Finally, for the third goal, I had hoped to include an outreach program, where myself and the volunteers would teach a cooking class at the King Street Youth Center. Due to time constraints this part of the project has not been tackled yet. However, I did apply for and receive funds from the Ben and Jerry’s Foundation to buy the necessary supplies, so I hope this will be an event that will take place in the spring!

There were certainly a lot of challenges to this project, namely Covid and schedule related. I had hoped to meet with the medical students in person, rather than just over Zoom, but it was difficult to find a space that could accommodate us with Covid guidelines, and also coordinate with the schedules of busy students. The outreach portion of the project was delayed due to waiting for the funding, although now that we have it, I hope to move that piece forward!

Daniel Rainville: Gratitude in School

Art Education


Gratitude is an important concept that should be implemented into everyone’s life. Whether a simple reflection of thankfulness or a deep dive into larger scale appreciations, showing gratitude is healthy and needed. In my preschool classroom over the past few months, I have administered activities and practices to teach and create an environment that harvests gratitude. This has been shown to increase not only my students’ understanding of the idea, but also has shown within their actions and own reflections.

Project Process

When I began to enter this process, I thought about the implementations already in place within my preschool. This drew me towards our Gratitude Song. We sing our gratitude song before each meal and snack that we have throughout the day. We give this time to be thankful for the food we are eating and for the world around us. I also looked towards daily mood check ins. This is a time in the morning during our circle activities where each child is asked about their mood and why they are feeling this way.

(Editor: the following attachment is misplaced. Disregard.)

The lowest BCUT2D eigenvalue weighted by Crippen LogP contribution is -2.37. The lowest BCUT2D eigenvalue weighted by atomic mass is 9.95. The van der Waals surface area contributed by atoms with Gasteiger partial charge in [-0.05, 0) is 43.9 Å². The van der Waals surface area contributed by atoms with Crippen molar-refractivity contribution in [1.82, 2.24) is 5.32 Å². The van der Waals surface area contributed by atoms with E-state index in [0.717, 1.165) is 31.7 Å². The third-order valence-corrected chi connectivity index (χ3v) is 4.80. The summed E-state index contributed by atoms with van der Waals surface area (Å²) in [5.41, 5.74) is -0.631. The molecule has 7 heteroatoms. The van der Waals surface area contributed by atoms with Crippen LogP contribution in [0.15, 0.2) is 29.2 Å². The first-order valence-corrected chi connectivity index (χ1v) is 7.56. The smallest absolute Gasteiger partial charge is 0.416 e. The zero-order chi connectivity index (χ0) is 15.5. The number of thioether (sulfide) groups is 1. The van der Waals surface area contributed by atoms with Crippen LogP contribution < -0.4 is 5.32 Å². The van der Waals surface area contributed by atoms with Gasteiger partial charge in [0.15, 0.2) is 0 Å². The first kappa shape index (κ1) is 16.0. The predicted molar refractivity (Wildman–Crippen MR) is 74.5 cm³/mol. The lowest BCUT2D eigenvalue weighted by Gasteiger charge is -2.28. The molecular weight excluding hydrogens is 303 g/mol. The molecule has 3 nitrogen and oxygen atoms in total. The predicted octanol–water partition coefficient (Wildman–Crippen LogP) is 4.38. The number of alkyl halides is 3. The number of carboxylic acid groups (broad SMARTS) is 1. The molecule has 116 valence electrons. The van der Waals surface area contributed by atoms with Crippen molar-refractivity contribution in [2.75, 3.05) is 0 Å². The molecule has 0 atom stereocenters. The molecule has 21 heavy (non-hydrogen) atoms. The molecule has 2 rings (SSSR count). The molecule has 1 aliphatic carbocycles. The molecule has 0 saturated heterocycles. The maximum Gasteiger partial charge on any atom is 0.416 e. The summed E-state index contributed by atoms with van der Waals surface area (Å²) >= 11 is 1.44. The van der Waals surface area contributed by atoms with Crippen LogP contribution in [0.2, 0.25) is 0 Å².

To make additions to these small acts that involve reflection I began with explaining in more depth what our gratitude song meant for me and then asked my students what they felt. I also asked questions regarding things they are thankful for. In the beginning I was receiving statements such as “family”, “friends”, “pets”, and “toys.” Although overtime as we explored gratefulness more, especially around thanksgiving I received much more thought provoking and personal responses from my students. Responses such as “being able to draw with markers”, “celebrating my birthday”, “having snacks with friends” showed me that these lessons led to an understanding and more thoughtful response to the question, what are you grateful for?